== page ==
Diesel stalks and pounces like any pet cat, regularly “hunting” the people in the lab where he lives and leaping into the air to catch flies between his paws. What makes Diesel so remarkable is that he’s blind.
Member of the Olfaction Research Group at the Weizmann Institute of Science found Diesel when he was a kitten, nearly dead with severe feline herpes. He survived, but a vet had to surgically remove his eyes. Now two years old, he’s thriving, as you can see in the video above, posted by the journal Current Biology.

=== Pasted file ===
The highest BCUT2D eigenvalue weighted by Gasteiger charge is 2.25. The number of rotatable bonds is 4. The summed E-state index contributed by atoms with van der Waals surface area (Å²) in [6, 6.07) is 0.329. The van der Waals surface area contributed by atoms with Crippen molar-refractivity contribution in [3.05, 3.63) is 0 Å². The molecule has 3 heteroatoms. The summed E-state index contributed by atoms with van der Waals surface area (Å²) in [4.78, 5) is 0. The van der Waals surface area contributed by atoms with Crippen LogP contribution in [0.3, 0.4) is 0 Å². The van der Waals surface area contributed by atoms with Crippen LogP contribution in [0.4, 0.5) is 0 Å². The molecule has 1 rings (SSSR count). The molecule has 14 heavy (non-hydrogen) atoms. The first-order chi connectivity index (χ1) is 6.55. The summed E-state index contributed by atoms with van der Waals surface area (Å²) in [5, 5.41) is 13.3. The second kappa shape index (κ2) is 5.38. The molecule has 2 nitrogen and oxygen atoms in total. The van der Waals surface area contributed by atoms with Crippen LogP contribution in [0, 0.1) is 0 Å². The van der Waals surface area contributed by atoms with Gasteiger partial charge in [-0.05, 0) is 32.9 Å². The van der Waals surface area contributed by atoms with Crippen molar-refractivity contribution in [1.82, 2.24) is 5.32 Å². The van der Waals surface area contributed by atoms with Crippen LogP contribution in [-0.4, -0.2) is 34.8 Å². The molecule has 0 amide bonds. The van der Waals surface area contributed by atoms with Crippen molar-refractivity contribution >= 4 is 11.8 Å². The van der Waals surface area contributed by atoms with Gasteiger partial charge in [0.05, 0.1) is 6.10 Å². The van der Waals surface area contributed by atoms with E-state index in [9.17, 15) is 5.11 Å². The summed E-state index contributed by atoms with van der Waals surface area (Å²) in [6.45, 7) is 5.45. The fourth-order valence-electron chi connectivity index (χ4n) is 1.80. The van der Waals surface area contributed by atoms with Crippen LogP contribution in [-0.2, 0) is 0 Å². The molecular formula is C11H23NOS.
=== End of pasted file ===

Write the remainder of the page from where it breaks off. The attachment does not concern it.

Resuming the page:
Diesel’s owners explain:
Diesel makes one re-think sensory processing of space. Visitors rarely notice his blindness. He moves around the ever-changing environment of our lab, never colliding with objects or people. His propagation is so fluid that many people simply don't believe he is without eyes. For us humans, space is visual. For Diesel it is auditory.
For sharks, the scientists point out, space can clearly be derived from smell (turns out, at least some sharks figure out which direction an odor is coming from based on when the scents arrive, rather than solely on their concentration).
That’s pretty cool, but in my book Diesel’s remarkable feats of auditory spatial localization are the cat’s meow.